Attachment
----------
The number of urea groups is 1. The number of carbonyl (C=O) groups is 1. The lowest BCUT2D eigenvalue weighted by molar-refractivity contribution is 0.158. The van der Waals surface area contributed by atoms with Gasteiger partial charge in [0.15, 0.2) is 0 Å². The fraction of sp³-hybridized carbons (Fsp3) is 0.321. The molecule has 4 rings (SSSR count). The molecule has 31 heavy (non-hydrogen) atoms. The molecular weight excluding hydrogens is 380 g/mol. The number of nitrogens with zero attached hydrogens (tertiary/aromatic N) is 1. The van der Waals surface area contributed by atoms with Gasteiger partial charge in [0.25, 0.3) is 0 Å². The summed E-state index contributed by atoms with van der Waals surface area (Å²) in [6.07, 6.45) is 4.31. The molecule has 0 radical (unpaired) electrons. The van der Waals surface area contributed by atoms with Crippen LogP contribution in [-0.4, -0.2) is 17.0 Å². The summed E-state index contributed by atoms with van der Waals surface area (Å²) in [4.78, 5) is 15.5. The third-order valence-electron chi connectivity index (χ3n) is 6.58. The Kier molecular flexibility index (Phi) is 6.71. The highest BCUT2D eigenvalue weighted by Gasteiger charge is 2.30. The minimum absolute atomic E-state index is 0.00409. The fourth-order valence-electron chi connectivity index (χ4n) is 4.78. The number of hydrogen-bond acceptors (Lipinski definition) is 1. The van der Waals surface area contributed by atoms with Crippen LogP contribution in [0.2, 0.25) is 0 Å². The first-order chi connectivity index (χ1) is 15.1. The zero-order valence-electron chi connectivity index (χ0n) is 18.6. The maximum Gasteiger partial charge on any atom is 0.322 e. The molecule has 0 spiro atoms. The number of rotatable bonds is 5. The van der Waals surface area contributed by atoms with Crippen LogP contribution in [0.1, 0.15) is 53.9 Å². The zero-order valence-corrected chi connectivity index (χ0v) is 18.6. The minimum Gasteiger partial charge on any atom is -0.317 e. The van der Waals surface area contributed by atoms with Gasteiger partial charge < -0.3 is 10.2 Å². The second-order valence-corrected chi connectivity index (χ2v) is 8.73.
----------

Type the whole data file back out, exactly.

The number of urea groups is 1. The number of carbonyl (C=O) groups is 1. The lowest BCUT2D eigenvalue weighted by molar-refractivity contribution is 0.158. The van der Waals surface area contributed by atoms with Gasteiger partial charge in [0.15, 0.2) is 0 Å². The fraction of sp³-hybridized carbons (Fsp3) is 0.321. The molecule has 4 rings (SSSR count). The molecule has 31 heavy (non-hydrogen) atoms. The molecular weight excluding hydrogens is 380 g/mol. The number of nitrogens with zero attached hydrogens (tertiary/aromatic N) is 1. The van der Waals surface area contributed by atoms with Gasteiger partial charge in [0.25, 0.3) is 0 Å². The summed E-state index contributed by atoms with van der Waals surface area (Å²) in [6.07, 6.45) is 4.31. The molecule has 0 radical (unpaired) electrons. The van der Waals surface area contributed by atoms with Crippen LogP contribution in [-0.4, -0.2) is 17.0 Å². The summed E-state index contributed by atoms with van der Waals surface area (Å²) in [4.78, 5) is 15.5. The third-order valence-electron chi connectivity index (χ3n) is 6.58. The Kier molecular flexibility index (Phi) is 6.71. The highest BCUT2D eigenvalue weighted by Gasteiger charge is 2.30. The minimum absolute atomic E-state index is 0.00409. The fourth-order valence-electron chi connectivity index (χ4n) is 4.78. The number of hydrogen-bond acceptors (Lipinski definition) is 1. The van der Waals surface area contributed by atoms with Crippen LogP contribution in [0.2, 0.25) is 0 Å². The first-order chi connectivity index (χ1) is 15.1. The zero-order valence-electron chi connectivity index (χ0n) is 18.6. The maximum Gasteiger partial charge on any atom is 0.322 e. The molecule has 0 spiro atoms. The number of rotatable bonds is 5. The van der Waals surface area contributed by atoms with Crippen LogP contribution in [0.1, 0.15) is 53.9 Å². The zero-order valence-corrected chi connectivity index (χ0v) is 18.6. The minimum Gasteiger partial charge on any atom is -0.317 e. The van der Waals surface area contributed by atoms with Gasteiger partial charge < -0.3 is 10.2 Å². The second-order valence-corrected chi connectivity index (χ2v) is 8.73.